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Monday, July 28, 2008

T. Boone Pickens Plan

My brother, Dan, asked last week about a plan by former oil man T Boone Pickens plan to dramatically increase the electricity generated by wind farms. After hearing Pickens on NPR I thought more of the rich gun shooting Texan on the Simpsons (pictured right), than I did a leading clean technology entrepreneur.

The plan is twofold. First, build a lot of wind turbines to generate cheaper and cleaner electricity. Next switch our cars from gasoline to natural gas. The basic economic principle is that if natural gas is not purchased to use in power plants its cheaper as a fuels so it can be used in cars.
Will it work? Asking a similar question on my college’s discussion board, my wife who works in the clean technology field liked the idea of generating more electricity through wind. Both wind and solar are getting close to cost competitive or are there, in windy and sunny places.
There are some problems with converting our cars to natural gas. This list of ten things to know about natural gas cars, suggests the transition costs from gasoline to natural gas cars are high and the pollution reduction might not be that high.

A better way to go might be the plug in hybrid. It seems the technology is getting closer where you could plug your car in some of the time and use gas other times. At least that was my impression after going to a Plug-in Hybrid conference in San Jose last week.
(Or the impression I got from the leading expert in my household, but since she does not have a blog so I guess my brother will have to take my word for it.)

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Thursday, July 24, 2008

5 Lessons from Econ Blogs on Oil Prices

Even with my summer bike commute and Prius, like many Americans I can’t help but notice the price of gas, which is hovering above $4.50 a gallon in Palo Alto

1. Justin Wolfers over at the Freakonomics blog finds that the best guess to predicting the future price of oil price is today’s prices.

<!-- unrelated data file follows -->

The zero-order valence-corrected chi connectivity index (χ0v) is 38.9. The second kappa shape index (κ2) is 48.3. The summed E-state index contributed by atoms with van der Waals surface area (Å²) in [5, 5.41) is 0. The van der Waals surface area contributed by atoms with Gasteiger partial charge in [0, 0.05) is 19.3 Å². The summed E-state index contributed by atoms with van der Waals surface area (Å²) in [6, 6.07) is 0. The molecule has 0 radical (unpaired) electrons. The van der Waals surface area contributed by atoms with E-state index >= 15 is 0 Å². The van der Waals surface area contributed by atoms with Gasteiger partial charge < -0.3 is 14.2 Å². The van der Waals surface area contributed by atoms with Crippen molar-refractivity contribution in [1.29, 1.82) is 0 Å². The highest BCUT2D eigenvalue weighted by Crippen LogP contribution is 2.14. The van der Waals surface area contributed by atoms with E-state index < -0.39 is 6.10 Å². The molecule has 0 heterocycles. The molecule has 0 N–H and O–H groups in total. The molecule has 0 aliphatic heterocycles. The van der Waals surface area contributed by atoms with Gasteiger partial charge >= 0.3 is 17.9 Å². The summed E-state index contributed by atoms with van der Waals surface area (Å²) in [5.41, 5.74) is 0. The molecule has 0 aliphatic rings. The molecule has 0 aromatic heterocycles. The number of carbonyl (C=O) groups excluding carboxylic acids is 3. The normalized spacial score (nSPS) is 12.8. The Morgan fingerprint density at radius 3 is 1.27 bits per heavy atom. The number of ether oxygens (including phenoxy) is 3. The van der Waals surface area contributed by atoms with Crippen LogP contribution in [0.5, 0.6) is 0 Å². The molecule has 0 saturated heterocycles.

2. With high prices consumers are changing their buying habitts. Greg Mankiw highlights 11 (and counting) examples of cross price elasticity (that is a measure of the impact of the price of one good (gas) on another)

3. Don’t believe the airline industry, oil speculation is not the problem. Refuting a letter from airline executives that speculation is the cause of the high price of oil, although not an economist a good summary of economists views (including me) can be found at Less Than A Shoestring.

4. A lot of the increase in oil prices can be blamed on the weak dollar. Although the causation may go the other way too. See Econobrowser

5. High oil prices may hurt women’s rights. Chris Blattman a few months back summarized an article by Michael Ross of UCLA that showed the lack of women’s rights is linked to size of oil exports.
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Wednesday, July 23, 2008

Disseminating Results: Power and Conditional Cash Transfers

In response to a post on the Freakonomics blog about how the President of Ireland would not likely be influenced by the latest work from a top researcher, Chris Blattman suggests that development economist should work harder to disseminate their results to the public and policy makers.

So with that in mind and some shameless self promotion. An article I co-authored was recently published in the World Bank Economic Review. The article examines a conditional cash transfer program in Nicaragua. The program paid money to families if they sent their children to school, took children in for regular health checkups, and mothers went to regular health seminars.

Another interesting twist of the program is that mothers received the cash payment, with the idea women were more likely than men to spend money on children’s health and schooling. Previous evaluations had shown the program was extremely effective at increasing schooling and spending on food.